Hello everyone! I hope everyone is staying safe during the Coronovirus epidemic. That being said, I wanted to update everyone on a terrible experience that I had recently with the Turo claims process. If you are considering sharing a high line vehicle I would highly recommend you reconsider.
It’s been a while since I’ve updated my blog. Since my last post, a bunch of stuff has happened that has negatively affected my views on the profitability of car sharing on apps like Turo and Hyrecar. Here’s an overview of a few of Turo’s changes that I believe impact car-sharing hosts the most.
Unethical, if not Illegal Claims practices
Turo’s predatory shift to an anti-host company is becoming more apparent each day. Not only did the payout structure that Turo offered change, but they have begun to be extremely aggressive against paying out damage claims. They will find tiny “damage” and call it preexisting damage to avoid paying out funds on your new claim. Dozens of hosts have complained on a private owner’s group about the predatory nature of the Turo claims process. Simple scuffs that can be buffed out are identified by Turo as preexisting damage (they would not have covered the “damage” if you reported it) and thus hundreds, if not thousands of dollars are deducted from an approved claim payout.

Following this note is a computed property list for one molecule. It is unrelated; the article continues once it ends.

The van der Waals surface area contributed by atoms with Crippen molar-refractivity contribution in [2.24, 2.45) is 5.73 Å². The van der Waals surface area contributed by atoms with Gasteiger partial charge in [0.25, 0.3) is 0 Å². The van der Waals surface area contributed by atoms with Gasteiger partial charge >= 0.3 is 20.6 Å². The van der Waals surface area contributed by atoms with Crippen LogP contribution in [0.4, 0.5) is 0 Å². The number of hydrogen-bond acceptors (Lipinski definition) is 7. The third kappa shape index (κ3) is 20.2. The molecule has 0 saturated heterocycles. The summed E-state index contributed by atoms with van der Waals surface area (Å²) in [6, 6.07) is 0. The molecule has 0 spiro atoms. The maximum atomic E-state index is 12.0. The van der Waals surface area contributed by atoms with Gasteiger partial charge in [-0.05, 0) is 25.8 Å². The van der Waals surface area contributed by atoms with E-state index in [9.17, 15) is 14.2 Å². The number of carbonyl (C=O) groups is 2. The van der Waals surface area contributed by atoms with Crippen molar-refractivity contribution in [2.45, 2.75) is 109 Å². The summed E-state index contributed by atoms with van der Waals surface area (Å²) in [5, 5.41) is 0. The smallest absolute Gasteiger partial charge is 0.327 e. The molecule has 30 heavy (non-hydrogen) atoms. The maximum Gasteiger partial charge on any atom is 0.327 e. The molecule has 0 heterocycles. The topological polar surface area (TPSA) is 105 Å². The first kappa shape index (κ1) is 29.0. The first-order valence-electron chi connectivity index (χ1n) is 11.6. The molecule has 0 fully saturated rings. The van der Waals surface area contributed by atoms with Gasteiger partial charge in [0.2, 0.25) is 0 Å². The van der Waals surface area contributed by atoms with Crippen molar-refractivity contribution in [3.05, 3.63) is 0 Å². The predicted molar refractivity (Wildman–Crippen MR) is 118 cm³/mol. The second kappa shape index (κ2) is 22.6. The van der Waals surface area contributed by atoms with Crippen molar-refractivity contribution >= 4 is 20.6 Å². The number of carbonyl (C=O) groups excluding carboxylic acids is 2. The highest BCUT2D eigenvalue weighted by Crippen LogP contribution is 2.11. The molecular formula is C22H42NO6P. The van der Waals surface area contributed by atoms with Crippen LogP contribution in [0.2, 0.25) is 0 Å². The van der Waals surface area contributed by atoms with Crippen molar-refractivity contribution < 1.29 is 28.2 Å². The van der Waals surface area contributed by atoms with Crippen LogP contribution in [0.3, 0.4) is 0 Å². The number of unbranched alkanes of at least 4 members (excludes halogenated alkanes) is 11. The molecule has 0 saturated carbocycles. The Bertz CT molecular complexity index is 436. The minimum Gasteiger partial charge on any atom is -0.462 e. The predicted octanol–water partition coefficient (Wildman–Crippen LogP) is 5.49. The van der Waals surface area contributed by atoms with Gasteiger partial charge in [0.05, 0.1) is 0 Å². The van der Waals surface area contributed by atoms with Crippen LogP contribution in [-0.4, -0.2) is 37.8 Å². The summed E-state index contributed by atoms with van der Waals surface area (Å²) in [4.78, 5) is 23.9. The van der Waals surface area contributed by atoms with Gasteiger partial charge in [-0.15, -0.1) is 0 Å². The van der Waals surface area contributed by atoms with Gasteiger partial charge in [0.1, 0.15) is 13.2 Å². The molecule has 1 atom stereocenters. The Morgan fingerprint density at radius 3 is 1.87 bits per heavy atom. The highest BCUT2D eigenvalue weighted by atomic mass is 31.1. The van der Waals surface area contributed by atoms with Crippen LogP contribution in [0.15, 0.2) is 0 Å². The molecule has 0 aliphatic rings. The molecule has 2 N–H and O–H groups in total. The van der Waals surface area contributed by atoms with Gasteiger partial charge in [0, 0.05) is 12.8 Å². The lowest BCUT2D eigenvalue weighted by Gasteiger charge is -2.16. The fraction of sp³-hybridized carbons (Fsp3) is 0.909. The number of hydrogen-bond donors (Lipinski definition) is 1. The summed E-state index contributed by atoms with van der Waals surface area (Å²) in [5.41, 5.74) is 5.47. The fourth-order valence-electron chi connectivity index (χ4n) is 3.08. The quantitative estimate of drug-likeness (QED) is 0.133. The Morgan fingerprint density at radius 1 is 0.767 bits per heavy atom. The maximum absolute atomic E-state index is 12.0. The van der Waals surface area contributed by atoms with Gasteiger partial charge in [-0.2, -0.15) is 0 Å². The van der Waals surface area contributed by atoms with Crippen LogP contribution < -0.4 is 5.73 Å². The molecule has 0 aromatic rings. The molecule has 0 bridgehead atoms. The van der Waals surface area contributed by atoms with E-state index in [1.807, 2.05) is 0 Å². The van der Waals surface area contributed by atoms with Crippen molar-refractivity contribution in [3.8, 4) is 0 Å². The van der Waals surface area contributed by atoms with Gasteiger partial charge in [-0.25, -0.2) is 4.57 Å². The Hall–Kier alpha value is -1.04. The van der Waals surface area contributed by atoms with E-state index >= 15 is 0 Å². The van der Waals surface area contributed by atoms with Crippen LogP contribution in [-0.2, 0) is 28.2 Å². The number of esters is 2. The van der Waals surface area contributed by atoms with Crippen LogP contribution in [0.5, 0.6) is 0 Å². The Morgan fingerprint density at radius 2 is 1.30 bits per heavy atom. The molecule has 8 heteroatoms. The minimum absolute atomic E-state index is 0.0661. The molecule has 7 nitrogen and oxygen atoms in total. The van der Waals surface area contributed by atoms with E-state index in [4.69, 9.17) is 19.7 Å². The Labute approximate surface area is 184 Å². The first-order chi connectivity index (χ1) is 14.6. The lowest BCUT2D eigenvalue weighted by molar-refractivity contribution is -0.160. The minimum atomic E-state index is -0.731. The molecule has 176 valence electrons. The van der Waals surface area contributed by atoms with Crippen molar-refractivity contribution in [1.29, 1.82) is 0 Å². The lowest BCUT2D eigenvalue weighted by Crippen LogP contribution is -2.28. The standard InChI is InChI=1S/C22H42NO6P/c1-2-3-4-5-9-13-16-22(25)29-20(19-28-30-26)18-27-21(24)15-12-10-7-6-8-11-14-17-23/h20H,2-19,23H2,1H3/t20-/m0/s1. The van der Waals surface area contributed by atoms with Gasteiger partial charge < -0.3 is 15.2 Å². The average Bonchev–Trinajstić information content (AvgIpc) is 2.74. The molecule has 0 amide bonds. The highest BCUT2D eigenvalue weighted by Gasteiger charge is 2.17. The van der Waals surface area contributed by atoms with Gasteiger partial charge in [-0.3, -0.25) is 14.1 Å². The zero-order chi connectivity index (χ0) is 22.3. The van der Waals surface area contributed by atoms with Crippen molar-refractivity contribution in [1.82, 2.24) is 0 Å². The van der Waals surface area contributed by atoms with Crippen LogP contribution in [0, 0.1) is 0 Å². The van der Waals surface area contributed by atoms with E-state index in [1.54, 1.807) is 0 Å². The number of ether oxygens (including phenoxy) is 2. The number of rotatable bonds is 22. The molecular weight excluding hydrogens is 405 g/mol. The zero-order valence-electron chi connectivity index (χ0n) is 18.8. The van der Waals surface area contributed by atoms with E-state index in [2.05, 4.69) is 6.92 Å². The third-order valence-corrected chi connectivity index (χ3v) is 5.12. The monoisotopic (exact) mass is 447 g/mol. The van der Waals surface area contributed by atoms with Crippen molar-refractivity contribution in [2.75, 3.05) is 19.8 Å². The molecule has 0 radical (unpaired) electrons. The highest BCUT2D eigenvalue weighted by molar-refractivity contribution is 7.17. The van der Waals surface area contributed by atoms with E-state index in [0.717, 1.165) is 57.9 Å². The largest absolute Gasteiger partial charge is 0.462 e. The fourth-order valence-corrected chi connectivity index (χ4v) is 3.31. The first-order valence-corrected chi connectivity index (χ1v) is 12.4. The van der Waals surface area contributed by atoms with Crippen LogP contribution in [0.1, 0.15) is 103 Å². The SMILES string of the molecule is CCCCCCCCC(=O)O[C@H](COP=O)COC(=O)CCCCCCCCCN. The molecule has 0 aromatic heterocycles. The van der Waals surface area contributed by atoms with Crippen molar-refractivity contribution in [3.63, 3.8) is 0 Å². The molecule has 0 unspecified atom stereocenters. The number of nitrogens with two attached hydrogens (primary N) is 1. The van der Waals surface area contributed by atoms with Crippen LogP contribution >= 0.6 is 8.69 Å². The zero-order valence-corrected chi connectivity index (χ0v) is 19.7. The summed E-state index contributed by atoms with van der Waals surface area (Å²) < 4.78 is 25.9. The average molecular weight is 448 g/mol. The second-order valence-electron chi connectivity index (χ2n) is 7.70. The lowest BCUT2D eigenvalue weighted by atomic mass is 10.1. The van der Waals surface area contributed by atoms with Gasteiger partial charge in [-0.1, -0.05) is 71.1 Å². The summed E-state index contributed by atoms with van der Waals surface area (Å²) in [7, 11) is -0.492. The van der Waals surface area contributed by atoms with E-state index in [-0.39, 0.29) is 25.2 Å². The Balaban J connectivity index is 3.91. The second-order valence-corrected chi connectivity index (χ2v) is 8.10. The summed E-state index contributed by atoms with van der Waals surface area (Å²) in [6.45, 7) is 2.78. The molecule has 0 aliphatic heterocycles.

Turo will deny a claim as “wear and tear” and then consider it pre-existing damage when you file a claim that is covered to reduce the amount it has to pay out.
Here are some photos of the damage caused by the guest.
I’ve also noticed that Turo will now only initially provide damage estimates using aftermarket parts and even in some cases used/recycled parts! Check out this recent damage estimate that I received from Turo for a 2016 BMW 740i M-Sport. The initial quote they sent only pays for economy parts and recycled parts. Keep in mind, this is what the car looked like before the trip. The car had a clean carfax and was in pristine condition. It’s entirely unreasonable to ask hosts to restore the car with anything other than OEM parts to return the car to the condition it was delivered to the guest in.
Based on Turo’s damage estimates they do not expect you to restore your car to OEM condition. They will try to pressure you to put aftermarket parts on your car. This is a reason why I do not want to continue renting Highline cars on the platform.
Another thing you might notice is the fact that they only allotted $489.69 for a new windshield on the car. Not only is this laughably low, but Turo also failed to include the cost of reprogramming various safety features in the car. I filled out a form at Safelite (who is actually Turo’s go-to windshield replacement company in the past so I have no idea why they would quote a price from windshieldstogo.com who have a site that looks like it was programmed by a middle schooler). Safelite quoted $1059.99 for the windshield which is more than double the lowball estimate provided by Turo.